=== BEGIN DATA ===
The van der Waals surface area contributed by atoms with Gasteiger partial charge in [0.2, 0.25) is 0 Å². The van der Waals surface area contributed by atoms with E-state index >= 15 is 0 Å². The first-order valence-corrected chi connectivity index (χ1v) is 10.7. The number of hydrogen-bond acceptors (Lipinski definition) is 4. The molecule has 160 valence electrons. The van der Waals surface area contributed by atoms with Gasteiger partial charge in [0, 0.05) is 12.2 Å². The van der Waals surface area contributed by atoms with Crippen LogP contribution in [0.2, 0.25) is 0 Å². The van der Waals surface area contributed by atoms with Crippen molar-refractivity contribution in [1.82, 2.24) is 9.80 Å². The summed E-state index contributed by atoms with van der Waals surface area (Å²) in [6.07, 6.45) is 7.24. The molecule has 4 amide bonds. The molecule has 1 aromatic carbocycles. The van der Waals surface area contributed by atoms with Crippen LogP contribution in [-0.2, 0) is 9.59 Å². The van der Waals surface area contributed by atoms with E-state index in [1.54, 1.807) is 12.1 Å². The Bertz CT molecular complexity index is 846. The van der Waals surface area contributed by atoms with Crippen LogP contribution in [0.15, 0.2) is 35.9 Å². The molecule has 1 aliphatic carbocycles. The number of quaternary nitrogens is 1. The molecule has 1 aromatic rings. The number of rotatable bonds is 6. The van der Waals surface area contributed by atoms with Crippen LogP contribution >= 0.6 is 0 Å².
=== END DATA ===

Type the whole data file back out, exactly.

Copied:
The van der Waals surface area contributed by atoms with Gasteiger partial charge in [0.2, 0.25) is 0 Å². The van der Waals surface area contributed by atoms with E-state index >= 15 is 0 Å². The first-order valence-corrected chi connectivity index (χ1v) is 10.7. The number of hydrogen-bond acceptors (Lipinski definition) is 4. The molecule has 160 valence electrons. The van der Waals surface area contributed by atoms with Gasteiger partial charge in [0, 0.05) is 12.2 Å². The van der Waals surface area contributed by atoms with Crippen LogP contribution in [0.2, 0.25) is 0 Å². The van der Waals surface area contributed by atoms with Crippen molar-refractivity contribution in [1.82, 2.24) is 9.80 Å². The summed E-state index contributed by atoms with van der Waals surface area (Å²) in [6.07, 6.45) is 7.24. The molecule has 4 amide bonds. The molecule has 1 aromatic carbocycles. The van der Waals surface area contributed by atoms with Crippen LogP contribution in [-0.2, 0) is 9.59 Å². The van der Waals surface area contributed by atoms with E-state index in [1.54, 1.807) is 12.1 Å². The Bertz CT molecular complexity index is 846. The van der Waals surface area contributed by atoms with Crippen LogP contribution in [0.15, 0.2) is 35.9 Å². The molecule has 1 aliphatic carbocycles. The number of quaternary nitrogens is 1. The molecule has 1 aromatic rings. The number of rotatable bonds is 6. The van der Waals surface area contributed by atoms with Crippen LogP contribution >= 0.6 is 0 Å².